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Source: The Conversation (Au and NZ) – By Alex Millmow, Senior Fellow, Federation University Australia


At a time when governments are timid, keener to announce reviews than decisions, it’s refreshing to remember what happened 50 years ago today – on July 18 1973.

Inflation had surged to 14%. Australia’s biggest customer, the United Kingdom, had joined the European Economic Community, agreeing to buy products from it rather than Australia. And the newly formed Organisation of Arab Petroleum Exporting Countries had doubled the price of oil.

The tariffs imposed on imported goods to protect Australian manufacturers from competition were extraordinarily high. For clothing, they reached 55%; for motor vehicles, 45%.

Then, with absolutely no public indication he had been considering anything as drastic, at 7pm on Wednesday July 18, the recently elected prime minister Gough Whitlam made an announcement.

Every tariff cut by one quarter overnight

From midnight, all tariffs would be cut by 25%. As Whitlam put it: “each tariff will be reduced by one quarter of what it is now”.

Gough Whitlam’s statement

If Australian businesses (and the Australian public) were caught by surprise, it was because Whitlam had planned the whole thing in secret.

He had given a six-person committee just three weeks to work out the details.

Although the committee was chaired by the head of the Tariff Board, Alf Rattigan, and included an official from Whitlam’s own department, the department of industry and the department of trade, it met in an obscure location in Canberra’s civic centre rather than in public service offices, where the project might be discovered.

Not included in the committee was a representative of the treasury, which its then deputy head John Stone said “knew nothing” about what was unfolding.

But driving the work of the committee were two academic outsiders – Fred Gruen, an economics professor at the Australian National University and adviser to Whitlam, and Brian Brogan, an economics lecturer at Monash University who was advising the trade minister, Jim Cairns.

Outsiders, not treasury insiders

As economists rather than bureaucrats, Gruen and Brogan were able to see benefits where others saw entrenched interests. Going to the tariff board and asking for extra tariffs, whenever it looked as if your prices might be undercut by imports, had become a reflex action for Australian businesses.

In the words of Gary Banks – later to become head of the successor to the tariff board, the Productivity Commission – “it was not a shameful thing for a conga line of industrialists to be seen wending its way to Canberra”.

Read more:
Half a century on, it’s time to reassess the Whitlam government’s economic legacy

Tariffs were good for business owners (though bad for their customers, who had to pay much higher prices and often got worse goods). Ttey were also good for government – bringing in tax revenue.

Whitlam was more interested in bringing down inflation. His announcement said increased competition would

have a salutary effect upon those who have taken advantage of shortages by unjustified price increases which have exploited the public.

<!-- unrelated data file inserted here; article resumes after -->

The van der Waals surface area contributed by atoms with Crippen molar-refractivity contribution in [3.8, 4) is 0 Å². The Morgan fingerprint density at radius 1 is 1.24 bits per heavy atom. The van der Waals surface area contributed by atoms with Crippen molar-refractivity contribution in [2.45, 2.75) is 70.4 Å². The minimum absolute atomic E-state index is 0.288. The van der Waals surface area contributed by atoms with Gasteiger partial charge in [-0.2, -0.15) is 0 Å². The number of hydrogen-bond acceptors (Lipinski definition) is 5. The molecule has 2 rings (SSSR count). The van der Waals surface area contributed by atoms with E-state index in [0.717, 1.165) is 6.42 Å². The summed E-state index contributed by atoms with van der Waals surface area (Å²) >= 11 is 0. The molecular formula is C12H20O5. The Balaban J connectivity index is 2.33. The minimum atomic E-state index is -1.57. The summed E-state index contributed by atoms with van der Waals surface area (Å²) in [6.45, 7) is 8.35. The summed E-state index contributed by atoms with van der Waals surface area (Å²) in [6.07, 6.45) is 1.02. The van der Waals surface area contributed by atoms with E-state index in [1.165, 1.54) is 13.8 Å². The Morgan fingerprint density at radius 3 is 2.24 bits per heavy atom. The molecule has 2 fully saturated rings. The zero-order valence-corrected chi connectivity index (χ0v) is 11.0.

Any firm seriously hurt by the extra imports could apply to a newly established tribunal for assistance, but the tribunal

should not provide relief as a matter of course – that is, simply because the question of relief had been referred to it.

So Whitlam offered “rationalisation assistance” to encourage firms to refocus their operations, and “compensation for closure” where that couldn’t be done and production had to cease.

For displaced workers, the 7pm announcement offered anyone who lost their job retraining, as well as

a weekly amount equal to his [sic] average wage in the previous six months until he obtains or is found suitable alternative employment.

Over the next seven years, manufacturing employment fell by 80,000, but few of those job losses were immediate. Fifteen months after the 25% tariff cut, fewer than 6,000 people had claimed the wage replacement offered on the night of the announcement.

When Whitlam went to the polls a year after the cut in the double dissolution election of May 1974, 122 university economists signed an open letter of support.

It said the general thrust of the government’s policy responses had been in the best interests of the nation as a whole, and added

more importantly, we seriously doubt that the previous government would have had the wisdom or the courage to undertake it. It had certainly given no indication of moving in that direction while it was in power, even though the need for such policies had become obvious.

In its later days in office, the Whitlam government was roundly criticised for its irresponsible public spending. Ironically, in its approach to tariffs in the 1970s, it had taken the first steps in a neoliberal direction that characterised western governments of the 1980s.

By acting boldly after decades of inaction, Whitlam showed what a government could do. It was a lesson his Labor successor Bob Hawke took to heart a decade later, when he floated the dollar, revamped Australia’s tax system and put in place a series of further cuts that reduced tariffs to near zero.

It’s something we see less of today.

The Conversation

Alex Millmow does not work for, consult, own shares in or receive funding from any company or organisation that would benefit from this article, and has disclosed no relevant affiliations beyond their academic appointment.

ref. How a secret plan 50 years ago changed Australia’s economy forever, in just one night –